Jubilee Campus, Nottingham by Make
Make struggles to reconcile surface glamour with enduring architecture at Jubilee Campus, its first significant project.
Make might seem an unusual choice to masterplan the expansion of the University of Nottingham’s Jubilee Campus and design new three buildings for it, being a young-ish practice with no significant completed projects. To date, the firm’s completed buildings include Dartford Judo Centre (2006), the St Paul’s Cathedral Information Centre (2007), and the renovation of Marks and Spencer’s former headquarters at 55 Baker Street, London (2008).
Make, however, has some serious previous: practice founder Ken Shuttleworth is widely credited as having originated the design of 30 St Mary Axe (the ‘Gherkin’) in the City of London before departing his senior role at Foster + Partners. The question that has remained unanswered since Make’s formation in 2004 is whether the engineered precision synonymous with Foster’s name has transferred to the work of the new practice, or whether an entirely different, genuinely distinctive architecture will emerge from Shuttleworth and his now 100-strong team.
As part of its expansion, the University of Nottingham wanted to create distinctive images of the institution’s modernity, symbols that could feature strongly on prospectuses and other marketing material. It is in this context that Make’s buildings should be considered. With 35,000 staff and students spread over four campuses in its home city, and with other campuses in China and Malaysia, the University of Nottingham is ranked fifth in the table of UK universities for its number of overseas students. The expansion of its Jubilee Campus is primarily aimed at attracting top-flight staff, students and investment from this global market.
The campus sits on land previously occupied by Raleigh’s bicycle factory, once one of the largest in the world. The university acquired the 7.5ha site in 1999 and engaged Hopkins Architects to deliver a masterplan and a number of relatively low-rise, timber-clad buildings. Hopkins’ masterplan comprised a subtle grid-iron arrangement running north-south against a background of small man-made lakes. But not all of it was implemented, and in the second major stage of the site’s development the university commissioned another masterplan, this time by Make. The new layout, which was granted outline planning permission in 2005, is substantially different from the collegiate orthodoxy of its predecessor, and now that its three key buildings - International House, the Amenity building and the Gateway - are complete, the contrast is clear.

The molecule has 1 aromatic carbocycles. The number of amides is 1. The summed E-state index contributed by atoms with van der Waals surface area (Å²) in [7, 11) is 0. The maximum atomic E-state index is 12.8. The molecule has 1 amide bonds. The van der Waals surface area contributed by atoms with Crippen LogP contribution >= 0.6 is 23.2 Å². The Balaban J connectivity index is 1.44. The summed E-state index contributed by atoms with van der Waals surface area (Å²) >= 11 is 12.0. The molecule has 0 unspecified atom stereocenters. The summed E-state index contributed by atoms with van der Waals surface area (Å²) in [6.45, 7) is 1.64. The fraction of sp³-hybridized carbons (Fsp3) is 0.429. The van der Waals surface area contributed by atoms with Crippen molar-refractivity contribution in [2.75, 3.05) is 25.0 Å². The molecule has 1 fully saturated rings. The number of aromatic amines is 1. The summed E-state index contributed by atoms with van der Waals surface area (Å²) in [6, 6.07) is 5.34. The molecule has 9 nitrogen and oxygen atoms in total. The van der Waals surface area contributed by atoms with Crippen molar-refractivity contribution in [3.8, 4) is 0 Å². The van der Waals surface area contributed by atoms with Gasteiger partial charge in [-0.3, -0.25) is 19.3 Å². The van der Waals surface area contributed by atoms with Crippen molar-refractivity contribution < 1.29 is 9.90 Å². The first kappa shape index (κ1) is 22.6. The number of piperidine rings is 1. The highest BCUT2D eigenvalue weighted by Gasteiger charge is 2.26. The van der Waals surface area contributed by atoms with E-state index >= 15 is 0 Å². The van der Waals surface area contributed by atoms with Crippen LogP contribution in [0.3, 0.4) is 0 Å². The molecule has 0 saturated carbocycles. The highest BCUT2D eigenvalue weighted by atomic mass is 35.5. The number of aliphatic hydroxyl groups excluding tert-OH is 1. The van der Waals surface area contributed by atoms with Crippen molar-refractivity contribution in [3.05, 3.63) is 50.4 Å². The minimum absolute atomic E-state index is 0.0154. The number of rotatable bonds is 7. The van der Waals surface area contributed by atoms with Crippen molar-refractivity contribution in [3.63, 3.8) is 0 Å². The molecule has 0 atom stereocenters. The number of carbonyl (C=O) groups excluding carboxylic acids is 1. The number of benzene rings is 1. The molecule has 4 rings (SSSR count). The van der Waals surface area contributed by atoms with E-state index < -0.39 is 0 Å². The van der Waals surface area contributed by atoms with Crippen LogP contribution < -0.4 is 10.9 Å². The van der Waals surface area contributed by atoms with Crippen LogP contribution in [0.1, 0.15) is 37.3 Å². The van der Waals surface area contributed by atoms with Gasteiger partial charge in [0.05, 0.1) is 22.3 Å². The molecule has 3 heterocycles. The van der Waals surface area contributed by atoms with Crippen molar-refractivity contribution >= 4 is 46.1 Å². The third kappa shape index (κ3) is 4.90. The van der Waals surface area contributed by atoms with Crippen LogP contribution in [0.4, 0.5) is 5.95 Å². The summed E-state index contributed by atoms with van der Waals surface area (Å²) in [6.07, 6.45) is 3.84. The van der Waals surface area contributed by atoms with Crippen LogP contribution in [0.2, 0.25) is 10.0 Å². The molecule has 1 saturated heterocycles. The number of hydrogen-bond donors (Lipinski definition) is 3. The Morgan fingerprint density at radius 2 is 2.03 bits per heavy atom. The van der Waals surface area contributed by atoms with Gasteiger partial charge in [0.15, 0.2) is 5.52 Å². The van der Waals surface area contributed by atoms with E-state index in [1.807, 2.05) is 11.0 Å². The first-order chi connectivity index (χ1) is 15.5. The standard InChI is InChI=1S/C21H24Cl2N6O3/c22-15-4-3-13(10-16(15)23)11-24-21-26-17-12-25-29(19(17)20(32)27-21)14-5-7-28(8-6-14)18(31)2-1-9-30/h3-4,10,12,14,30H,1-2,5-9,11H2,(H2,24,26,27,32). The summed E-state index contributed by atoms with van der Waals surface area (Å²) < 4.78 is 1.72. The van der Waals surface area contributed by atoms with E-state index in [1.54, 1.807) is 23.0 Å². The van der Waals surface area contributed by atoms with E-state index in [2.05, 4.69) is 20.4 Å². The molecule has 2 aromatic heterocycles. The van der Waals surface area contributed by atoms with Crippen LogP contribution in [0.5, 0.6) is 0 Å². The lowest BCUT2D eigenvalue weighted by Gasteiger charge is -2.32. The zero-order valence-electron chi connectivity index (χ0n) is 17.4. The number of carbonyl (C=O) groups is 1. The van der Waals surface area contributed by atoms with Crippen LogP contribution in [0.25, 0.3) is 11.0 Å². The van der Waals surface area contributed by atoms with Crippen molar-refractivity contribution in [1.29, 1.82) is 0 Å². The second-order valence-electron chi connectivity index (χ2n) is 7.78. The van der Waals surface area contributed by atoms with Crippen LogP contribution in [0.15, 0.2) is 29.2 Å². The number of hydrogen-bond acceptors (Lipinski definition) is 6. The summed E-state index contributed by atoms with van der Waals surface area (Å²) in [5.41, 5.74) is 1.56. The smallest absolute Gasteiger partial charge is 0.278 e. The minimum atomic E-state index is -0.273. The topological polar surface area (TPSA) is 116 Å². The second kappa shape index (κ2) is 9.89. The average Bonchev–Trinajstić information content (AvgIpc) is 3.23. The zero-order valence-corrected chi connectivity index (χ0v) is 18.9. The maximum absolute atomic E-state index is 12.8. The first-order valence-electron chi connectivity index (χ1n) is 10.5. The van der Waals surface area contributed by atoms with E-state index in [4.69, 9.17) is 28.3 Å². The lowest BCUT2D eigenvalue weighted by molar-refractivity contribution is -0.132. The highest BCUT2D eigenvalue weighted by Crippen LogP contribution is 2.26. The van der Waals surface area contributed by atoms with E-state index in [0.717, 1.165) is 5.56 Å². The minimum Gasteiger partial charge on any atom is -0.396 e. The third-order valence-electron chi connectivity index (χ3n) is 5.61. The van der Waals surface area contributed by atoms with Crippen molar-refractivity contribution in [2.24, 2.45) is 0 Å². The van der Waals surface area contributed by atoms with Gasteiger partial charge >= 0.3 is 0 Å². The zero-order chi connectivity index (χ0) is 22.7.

Make’s masterplan reorientates the site layout from north-south to west-east. The rationale for this radical change in direction is unclear, but the design statement submitted with the original planning application suggests it is part of a grander ambition to open up the campus to the surrounding urban environment. The adjacent neighbourhood consists of gritty, two-storey, brick Victorian terraces, which were once working-class dormitories for the bicycle works and are now home to students. Make’s planned collision of the Jubilee Campus with this Coronation Street-like world across the nearby River Leen could be viewed as advance notice of the terraces’ eventual incorporation into the campus enclave.
The practice’s layout drawings show International House, the Amenity building and the Gateway fanning out from a seemingly arbitrary centrepoint somewhere beyond the far side of the southernmost lake. This has something of the dippiness of a student design project; it’s hard to argue for or against, since it has no visible physical presence in the resulting plan.